.NET Core, Azure, Azure Blob, File Watcher

Use Azure Blob to store files

In this post, I use Azure Storage API to upload files to azure blob container. What’s more, I use FileSystemWatcher to monitor file changes in a directory, and update the blob when the file is changed. This can back up files to Azure Blob. To use it, you need to have a Azure Storage account. You can test it locally using Azure Storage Emulator.

I’m using .NET Core 3.0 on Linux. First, let’s create the project named azureblob and add necessary packages

dotnet new console -n azureblob 
dotnet add package Microsoft.Azure.Storage.Blob 
dotnet add package Newtonsoft.Json

The Azure blob api lives in Microsoft.Azure.Storage.Blob and I need Newtonsoft.Json to read the setting. Speaking of setting, I create this setting class:

[JsonObject(NamingStrategyType = typeof(SnakeCaseNamingStrategy))]
public class Settings
    public string BlobConnectionString { get; set; }
    public string BlobContainer { get; set; }
    public string MonitoredDirectory { get; set; }

Correspondingly, the setting file looks like this.

     blob_container: "azureblobtutorial",
     blob_connection_string: "<ReplaceWithYourStorageConnectionString. You can find the one for Azure Storage Emulator from the doc.>",
     monitored_directory: "<ReplaceWithYourDirectory>"

Next, I create a class to call the Azure Blob API. The key is to create the CloudBlobClient and get the blob container.

var storageAccount = CloudStorageAccount.Parse(connectionString);
var blobClient = storageAccount.CreateCloudBlobClient();
this._blobContainer = blobClient.GetContainerReference(blobContainer);
this._requestOptions = new BlobRequestOptions();

Before uploading or deleting a blob, we should get a reference to the blob by its name. I use the file path as the name here

var blob = await this._blobContainer.GetBlobReferenceFromServerAsync(filePath, cancellationToken);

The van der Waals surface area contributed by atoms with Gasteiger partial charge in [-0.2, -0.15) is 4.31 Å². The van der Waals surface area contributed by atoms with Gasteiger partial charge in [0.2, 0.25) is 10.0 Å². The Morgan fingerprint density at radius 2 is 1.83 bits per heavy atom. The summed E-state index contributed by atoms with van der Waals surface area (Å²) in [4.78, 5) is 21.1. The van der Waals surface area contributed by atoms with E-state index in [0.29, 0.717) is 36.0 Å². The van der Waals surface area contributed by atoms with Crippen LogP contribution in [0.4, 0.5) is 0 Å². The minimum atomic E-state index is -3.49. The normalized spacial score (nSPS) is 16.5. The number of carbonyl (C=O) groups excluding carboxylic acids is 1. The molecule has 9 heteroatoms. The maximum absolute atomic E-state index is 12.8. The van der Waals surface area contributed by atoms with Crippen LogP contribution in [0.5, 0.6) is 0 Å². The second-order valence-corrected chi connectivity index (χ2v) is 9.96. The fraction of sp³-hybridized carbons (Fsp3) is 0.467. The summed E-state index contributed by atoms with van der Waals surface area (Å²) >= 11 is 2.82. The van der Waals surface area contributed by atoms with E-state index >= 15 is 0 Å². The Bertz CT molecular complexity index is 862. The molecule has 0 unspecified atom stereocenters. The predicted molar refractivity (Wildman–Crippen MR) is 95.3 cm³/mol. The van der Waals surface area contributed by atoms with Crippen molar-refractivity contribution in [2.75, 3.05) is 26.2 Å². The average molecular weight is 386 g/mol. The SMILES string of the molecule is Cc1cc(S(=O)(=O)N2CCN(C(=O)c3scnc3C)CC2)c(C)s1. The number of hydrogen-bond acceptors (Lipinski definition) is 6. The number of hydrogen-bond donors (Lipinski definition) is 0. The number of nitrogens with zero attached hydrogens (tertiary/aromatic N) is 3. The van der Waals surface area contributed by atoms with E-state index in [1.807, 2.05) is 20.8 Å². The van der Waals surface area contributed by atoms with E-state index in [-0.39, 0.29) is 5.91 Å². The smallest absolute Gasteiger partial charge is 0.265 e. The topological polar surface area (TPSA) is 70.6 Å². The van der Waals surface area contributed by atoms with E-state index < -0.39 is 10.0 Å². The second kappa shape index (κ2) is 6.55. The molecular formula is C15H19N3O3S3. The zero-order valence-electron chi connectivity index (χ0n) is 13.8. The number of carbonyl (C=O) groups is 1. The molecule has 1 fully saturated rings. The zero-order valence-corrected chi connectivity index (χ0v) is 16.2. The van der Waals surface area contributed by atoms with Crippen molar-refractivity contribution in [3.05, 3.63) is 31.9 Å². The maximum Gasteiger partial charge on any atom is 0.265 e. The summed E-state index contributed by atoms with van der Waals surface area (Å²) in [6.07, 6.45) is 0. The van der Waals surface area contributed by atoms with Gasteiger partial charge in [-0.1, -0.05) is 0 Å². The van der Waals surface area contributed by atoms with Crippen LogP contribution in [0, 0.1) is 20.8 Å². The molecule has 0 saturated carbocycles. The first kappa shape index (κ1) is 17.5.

Then we can use the blob to upload or delete a file from Azure Blob.

await blob.DeleteIfExistsAsync(cancellationToken);

Those are basic operations on an Azure Blob. Next we should monitor the file changes in the directory set in monitored_directory. We use FileSystemWatcher. I need to set up the filter to listen to the right events and the event handlers as well

this._watcher = new FileSystemWatcher(monitoredDirectory);
this._watcher.NotifyFilter = NotifyFilters.LastWrite |
                                NotifyFilters.Size |
                                 NotifyFilters.FileName |
this._watcher.IncludeSubdirectories = true;
this._watcher.Changed += this.OnFileChanged;
this._watcher.Created += this.OnFileChanged;
this._watcher.Renamed += this.OnFileRenamed;
this._watcher.Deleted += this.OnFileChanged;
this._watcher.Error += this.OnFileWatchError;
this._watcher.EnableRaisingEvents = true;

Whenever I receive a created/deleted/changed event, in OnFileChanged, I’ll eventually trigger a upload or delete on the blob. The Renamed is treated as deletion (on the old one) and creation (on the new one).

The complete code is this commit in this github repos. It still requires some more work to be able to fully work correctly in backing up files in Azure Blob.

  1. When a directory is renamed, it doesn’t automatically update the names of the blobs for the files/subdirectories under it.
  2. It doesn’t implement differential update. A small change on the file will upload the whole file. This can cause bandwidth for a large file.
  3. When there are frequent changes on the same file, it doesn’t batch the changes. It’ll upload the whole file that many times.

Regardless, it demonstrates how to use the Azure Blob in a program, as well as the file change.


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